"Where shall we begin?""What is to be done?"Traditional Institutions of SocializationThe Family and the Mosque in North America
Dr. Abdulaziz Sachedina
University of VirginiaAs the twentieth century comes to an end it is time to reflect on our achievements and failures in responding to the Qur'anic challenge of creating a good society on earth. The entire human history has been a history of the struggle to bring about this ideal society. The ideal that Islam is seeking is also a universal ideal for the entire humanity. It has been a mission of all the prophets and all the sages to see that humanity through its spiritual and moral perfection brings about the establishment of a just community. But it has not been an easy task. Many a people in the world have struggled and strived to make this earth a better place to live: a place that would reveal a balanced individual exhibiting a highly spiritual life informed by absolute moral values through the primary institutions of socialization like family, community, religious centers, and so on. In this regard the Qur'an has reminded us more than once that "A man receives but only that for which he strives; that his endeavors will be judged, and only then will he receive his recompense in full." (53:39-41) In other words, humanity has to continue to strive to earn its final reward in full. How to maintain that dynamic momentum in faith by striving to remain a Muslim, that is, a person who has "submitted" his/her total being to the Divine will?"Where shall we begin?"
However, in this endeavor to reflect upon our condition the question is: "Where shall we begin" in our self evaluation? In 1971 Dr. Ali Shari'ati, the activist Muslim thinker of Iran and, in more than one way, an authentic voice of the Muslim youth in the 1970s, raised this question in his lecture to the students of Technical University of Tehran. The question was posed specifically to the Muslim youths ofIran. The contents of the lecture communicate Shari'ati's intent, namely, to inspire the students to think about their mission in the conditions that prevailed in the Iran of the Shah. Its relevance, however, was much wider. It seemed to include the entirety of youth in the Muslim Umma. For it was the Muslim youth who was the main target of the modernization that was taking place at an uncontrollable pace in the Muslim world. It was the Muslim youth who encountered the most serious challenge to his/her faith under the impact of godless culture of modernity. The Muslim youth was being asked to give up certain family and social values that were part and parcel of his identity, and adopt in its place a sense of self-alienation, and become a self-estranged imitator of everything "modern" (whether he truly understood what "modernity" was all about or not).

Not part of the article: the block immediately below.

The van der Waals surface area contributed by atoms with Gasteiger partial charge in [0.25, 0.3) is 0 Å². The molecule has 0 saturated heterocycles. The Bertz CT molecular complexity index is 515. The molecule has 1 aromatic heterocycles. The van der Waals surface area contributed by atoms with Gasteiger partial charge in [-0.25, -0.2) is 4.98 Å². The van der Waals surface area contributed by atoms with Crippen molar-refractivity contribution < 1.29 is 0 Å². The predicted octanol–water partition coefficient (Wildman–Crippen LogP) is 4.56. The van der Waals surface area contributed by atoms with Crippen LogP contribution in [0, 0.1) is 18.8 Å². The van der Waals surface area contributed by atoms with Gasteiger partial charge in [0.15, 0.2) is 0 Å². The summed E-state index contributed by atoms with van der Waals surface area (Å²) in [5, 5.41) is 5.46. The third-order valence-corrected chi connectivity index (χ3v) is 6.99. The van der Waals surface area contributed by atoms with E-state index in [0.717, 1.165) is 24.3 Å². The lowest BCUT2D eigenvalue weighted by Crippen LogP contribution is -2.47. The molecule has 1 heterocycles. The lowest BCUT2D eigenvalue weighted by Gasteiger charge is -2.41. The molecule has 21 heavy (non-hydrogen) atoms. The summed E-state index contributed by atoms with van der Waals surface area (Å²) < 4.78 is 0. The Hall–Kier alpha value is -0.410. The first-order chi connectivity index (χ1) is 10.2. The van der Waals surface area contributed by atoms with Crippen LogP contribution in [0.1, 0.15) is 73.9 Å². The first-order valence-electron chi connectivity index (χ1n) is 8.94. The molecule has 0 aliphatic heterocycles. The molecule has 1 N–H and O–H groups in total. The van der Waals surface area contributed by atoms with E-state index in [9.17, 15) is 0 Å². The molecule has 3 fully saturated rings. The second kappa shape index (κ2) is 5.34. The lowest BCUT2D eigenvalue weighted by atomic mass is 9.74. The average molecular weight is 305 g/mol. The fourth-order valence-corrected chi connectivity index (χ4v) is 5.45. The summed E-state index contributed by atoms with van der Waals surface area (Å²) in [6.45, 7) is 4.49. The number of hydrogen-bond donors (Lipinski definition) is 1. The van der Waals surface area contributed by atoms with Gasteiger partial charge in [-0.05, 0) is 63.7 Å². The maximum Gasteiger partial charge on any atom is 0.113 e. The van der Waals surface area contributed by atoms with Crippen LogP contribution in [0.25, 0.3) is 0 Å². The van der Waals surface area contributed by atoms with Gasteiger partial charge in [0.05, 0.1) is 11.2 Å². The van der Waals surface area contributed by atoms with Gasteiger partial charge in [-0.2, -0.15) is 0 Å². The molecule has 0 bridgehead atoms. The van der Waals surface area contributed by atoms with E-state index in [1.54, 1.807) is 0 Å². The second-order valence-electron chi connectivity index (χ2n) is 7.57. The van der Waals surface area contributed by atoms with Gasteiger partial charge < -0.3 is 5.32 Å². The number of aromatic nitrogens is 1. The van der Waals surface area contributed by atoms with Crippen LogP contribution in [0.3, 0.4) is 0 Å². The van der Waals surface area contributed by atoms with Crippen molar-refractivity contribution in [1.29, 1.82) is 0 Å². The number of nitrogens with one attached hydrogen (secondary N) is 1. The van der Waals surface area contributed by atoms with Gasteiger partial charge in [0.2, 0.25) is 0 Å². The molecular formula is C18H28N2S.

In general, then, Muslim youth, belonging to Iran or elsewhere, was expected to respond tothis critical self assessing question raised by Dr. Shari'ati. Moreover, Dr. Shari'ati's probing question was relevant in the framework of the particular situation of social transformations in the 1960s and 1970s that were taking place all over in the Third World societies. The two decades, that is, the 1960s and the 1970s, were marked by proclamation of independence of the new nation states inAsia andAfrica that created new national identities in the post-colonial era. The period was ripe for considering the role of the past heritage, religious, moral and cultural, in the new age of rationalism and secularism.
The new age rationalism was characterized by its claim as the source of all human values that could be derived by each individual, without any reference to a sacred authority like God or the revealed message like the Qur'an and the Sunna. Secularism, on the other hand, confined the role of religion to the private domain of an individual, creating the dichotomy between "spiritual" and "mundane," between "private" and "public." It denied religion and its mediating institutions like the "church" any public function and influence in shaping matters of public policy. Under the domination of rationalism and secularism there were questions about the significance of religion in the modern man and woman's life. What was the place of traditional culture and system of values in determining the future direction of the educated men and women? Who was going to direct the new economic and social life of the people in view of the disestablishment of the traditional religious authority of the "church" (perhaps, in the context of Islam we should add the "mosque," keeping in mind that it was rather the madrasa -seminary- that was the religious establishment responsible to teach Islam)?
These and many more questions in the context of Dr. Shari'ati's concern, namely, "Where shall we begin?" are so universal that seeking ways to encounter the state of confusion and alienation from one's religious and moral roots has overwhelmed the entire human society. In the wake of phenomenal advancement in technology in the last three decades people have experienced quantitative speed in the social and cultural change. The change is so sudden that it has generated psychological and cultural dislocations among many people. Moreover, technology, more particularly the interactive communication through the electronic devices and its aim of building the "super highway of global communication", has influenced the way we think about life in general, and interpersonal human relations in particular. Certainly, religion enters at all stages in our life. It regulates our relationship to God and fellow human beings. When religion is made insignificant and is reduced to one among many other forms of cultural expressions, then meaningful existence and interpersonal relationships that are cultivated by its presence are threatened. In its place personal greed and intensified forms of individuation breed self-centered and "first me" individualism. While there is value in "know thyself" dictum, its negative implication, if not kept in check by concern for the well being of others, as taught by religion, could lead to a self-serving, ego-centered individual."What is to be done?"